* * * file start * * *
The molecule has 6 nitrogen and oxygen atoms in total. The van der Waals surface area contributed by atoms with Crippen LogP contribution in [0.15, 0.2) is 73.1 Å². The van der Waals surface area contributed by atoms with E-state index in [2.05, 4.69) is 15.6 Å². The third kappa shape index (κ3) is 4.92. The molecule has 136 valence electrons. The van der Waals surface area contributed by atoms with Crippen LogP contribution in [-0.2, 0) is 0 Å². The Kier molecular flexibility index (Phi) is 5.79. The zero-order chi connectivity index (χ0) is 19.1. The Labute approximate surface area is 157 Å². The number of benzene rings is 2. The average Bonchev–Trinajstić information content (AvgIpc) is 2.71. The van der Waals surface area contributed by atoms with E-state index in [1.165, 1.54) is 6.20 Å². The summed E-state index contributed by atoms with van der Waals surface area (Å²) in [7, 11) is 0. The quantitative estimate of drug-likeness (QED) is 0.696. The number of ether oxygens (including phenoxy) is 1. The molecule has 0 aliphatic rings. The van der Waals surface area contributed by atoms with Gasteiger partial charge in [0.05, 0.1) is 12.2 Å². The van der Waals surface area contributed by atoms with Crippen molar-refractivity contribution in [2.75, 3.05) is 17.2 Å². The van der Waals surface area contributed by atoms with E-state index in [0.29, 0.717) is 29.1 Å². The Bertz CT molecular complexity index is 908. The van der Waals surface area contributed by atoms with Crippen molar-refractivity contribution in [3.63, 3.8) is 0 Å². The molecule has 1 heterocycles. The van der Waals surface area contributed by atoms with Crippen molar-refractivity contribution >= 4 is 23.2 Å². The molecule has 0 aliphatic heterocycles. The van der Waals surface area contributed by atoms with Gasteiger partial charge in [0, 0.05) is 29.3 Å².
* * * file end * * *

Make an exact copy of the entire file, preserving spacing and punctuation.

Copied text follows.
The molecule has 6 nitrogen and oxygen atoms in total. The van der Waals surface area contributed by atoms with Crippen LogP contribution in [0.15, 0.2) is 73.1 Å². The van der Waals surface area contributed by atoms with E-state index in [2.05, 4.69) is 15.6 Å². The third kappa shape index (κ3) is 4.92. The molecule has 136 valence electrons. The van der Waals surface area contributed by atoms with Crippen LogP contribution in [-0.2, 0) is 0 Å². The Kier molecular flexibility index (Phi) is 5.79. The zero-order chi connectivity index (χ0) is 19.1. The Labute approximate surface area is 157 Å². The number of benzene rings is 2. The average Bonchev–Trinajstić information content (AvgIpc) is 2.71. The van der Waals surface area contributed by atoms with E-state index in [1.165, 1.54) is 6.20 Å². The summed E-state index contributed by atoms with van der Waals surface area (Å²) in [7, 11) is 0. The quantitative estimate of drug-likeness (QED) is 0.696. The number of ether oxygens (including phenoxy) is 1. The molecule has 0 aliphatic rings. The van der Waals surface area contributed by atoms with Gasteiger partial charge in [0.05, 0.1) is 12.2 Å². The van der Waals surface area contributed by atoms with Crippen molar-refractivity contribution in [2.75, 3.05) is 17.2 Å². The van der Waals surface area contributed by atoms with E-state index in [0.29, 0.717) is 29.1 Å². The Bertz CT molecular complexity index is 908. The van der Waals surface area contributed by atoms with Crippen molar-refractivity contribution in [3.63, 3.8) is 0 Å². The molecule has 1 heterocycles. The van der Waals surface area contributed by atoms with Crippen molar-refractivity contribution >= 4 is 23.2 Å². The molecule has 0 aliphatic heterocycles. The van der Waals surface area contributed by atoms with Gasteiger partial charge in [0, 0.05) is 29.3 Å².